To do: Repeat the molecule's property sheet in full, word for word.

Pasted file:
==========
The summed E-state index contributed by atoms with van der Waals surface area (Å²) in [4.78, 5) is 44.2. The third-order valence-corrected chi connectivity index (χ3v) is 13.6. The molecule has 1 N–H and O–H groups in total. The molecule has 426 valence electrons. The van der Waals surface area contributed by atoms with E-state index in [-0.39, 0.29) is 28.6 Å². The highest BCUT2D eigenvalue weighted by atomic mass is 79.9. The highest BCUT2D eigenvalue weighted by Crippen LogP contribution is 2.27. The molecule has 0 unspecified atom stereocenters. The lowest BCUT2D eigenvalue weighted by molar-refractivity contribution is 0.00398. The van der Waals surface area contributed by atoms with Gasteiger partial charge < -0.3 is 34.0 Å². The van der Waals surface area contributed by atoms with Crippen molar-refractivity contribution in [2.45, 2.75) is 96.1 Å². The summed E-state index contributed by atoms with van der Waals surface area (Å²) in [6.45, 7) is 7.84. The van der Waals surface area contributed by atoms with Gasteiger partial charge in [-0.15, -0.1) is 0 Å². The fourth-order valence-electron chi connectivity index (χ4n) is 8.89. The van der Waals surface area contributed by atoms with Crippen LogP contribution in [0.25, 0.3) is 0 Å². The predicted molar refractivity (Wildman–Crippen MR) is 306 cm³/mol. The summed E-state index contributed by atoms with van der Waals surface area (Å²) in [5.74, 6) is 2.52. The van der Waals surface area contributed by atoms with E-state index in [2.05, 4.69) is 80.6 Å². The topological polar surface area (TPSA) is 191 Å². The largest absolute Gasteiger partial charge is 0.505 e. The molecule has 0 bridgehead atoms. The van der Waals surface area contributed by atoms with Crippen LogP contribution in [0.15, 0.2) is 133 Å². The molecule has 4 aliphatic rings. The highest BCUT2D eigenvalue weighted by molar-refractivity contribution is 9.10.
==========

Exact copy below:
The summed E-state index contributed by atoms with van der Waals surface area (Å²) in [4.78, 5) is 44.2. The third-order valence-corrected chi connectivity index (χ3v) is 13.6. The molecule has 1 N–H and O–H groups in total. The molecule has 426 valence electrons. The van der Waals surface area contributed by atoms with E-state index in [-0.39, 0.29) is 28.6 Å². The highest BCUT2D eigenvalue weighted by atomic mass is 79.9. The highest BCUT2D eigenvalue weighted by Crippen LogP contribution is 2.27. The molecule has 0 unspecified atom stereocenters. The lowest BCUT2D eigenvalue weighted by molar-refractivity contribution is 0.00398. The van der Waals surface area contributed by atoms with Gasteiger partial charge < -0.3 is 34.0 Å². The van der Waals surface area contributed by atoms with Crippen molar-refractivity contribution in [2.45, 2.75) is 96.1 Å². The summed E-state index contributed by atoms with van der Waals surface area (Å²) in [6.45, 7) is 7.84. The van der Waals surface area contributed by atoms with Gasteiger partial charge in [-0.15, -0.1) is 0 Å². The fourth-order valence-electron chi connectivity index (χ4n) is 8.89. The van der Waals surface area contributed by atoms with Crippen LogP contribution in [0.25, 0.3) is 0 Å². The predicted molar refractivity (Wildman–Crippen MR) is 306 cm³/mol. The summed E-state index contributed by atoms with van der Waals surface area (Å²) in [5.74, 6) is 2.52. The van der Waals surface area contributed by atoms with E-state index in [2.05, 4.69) is 80.6 Å². The topological polar surface area (TPSA) is 191 Å². The largest absolute Gasteiger partial charge is 0.505 e. The molecule has 0 bridgehead atoms. The van der Waals surface area contributed by atoms with Crippen LogP contribution in [0.15, 0.2) is 133 Å². The molecule has 4 aliphatic rings. The highest BCUT2D eigenvalue weighted by molar-refractivity contribution is 9.10.